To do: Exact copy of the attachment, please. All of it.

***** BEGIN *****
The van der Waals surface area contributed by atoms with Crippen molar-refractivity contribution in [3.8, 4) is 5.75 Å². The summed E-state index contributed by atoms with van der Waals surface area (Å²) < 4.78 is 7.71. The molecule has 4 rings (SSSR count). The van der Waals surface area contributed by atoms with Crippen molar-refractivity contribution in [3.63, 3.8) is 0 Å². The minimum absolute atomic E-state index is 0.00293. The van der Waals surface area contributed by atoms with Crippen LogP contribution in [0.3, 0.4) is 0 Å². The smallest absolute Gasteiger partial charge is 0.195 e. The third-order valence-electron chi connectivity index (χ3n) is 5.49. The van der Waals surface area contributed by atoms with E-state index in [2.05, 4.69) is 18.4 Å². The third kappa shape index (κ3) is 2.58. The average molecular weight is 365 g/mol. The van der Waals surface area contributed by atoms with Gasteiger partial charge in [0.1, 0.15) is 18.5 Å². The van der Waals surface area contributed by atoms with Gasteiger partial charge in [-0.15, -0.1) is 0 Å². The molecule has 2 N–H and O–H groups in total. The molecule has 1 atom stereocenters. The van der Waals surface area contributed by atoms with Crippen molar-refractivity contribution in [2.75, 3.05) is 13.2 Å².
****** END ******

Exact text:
The van der Waals surface area contributed by atoms with Crippen molar-refractivity contribution in [3.8, 4) is 5.75 Å². The summed E-state index contributed by atoms with van der Waals surface area (Å²) < 4.78 is 7.71. The molecule has 4 rings (SSSR count). The van der Waals surface area contributed by atoms with Crippen molar-refractivity contribution in [3.63, 3.8) is 0 Å². The minimum absolute atomic E-state index is 0.00293. The van der Waals surface area contributed by atoms with Crippen LogP contribution in [0.3, 0.4) is 0 Å². The smallest absolute Gasteiger partial charge is 0.195 e. The third-order valence-electron chi connectivity index (χ3n) is 5.49. The van der Waals surface area contributed by atoms with E-state index in [2.05, 4.69) is 18.4 Å². The third kappa shape index (κ3) is 2.58. The average molecular weight is 365 g/mol. The van der Waals surface area contributed by atoms with Gasteiger partial charge in [0.1, 0.15) is 18.5 Å². The van der Waals surface area contributed by atoms with Gasteiger partial charge in [-0.15, -0.1) is 0 Å². The molecule has 2 N–H and O–H groups in total. The molecule has 1 atom stereocenters. The van der Waals surface area contributed by atoms with Crippen molar-refractivity contribution in [2.75, 3.05) is 13.2 Å².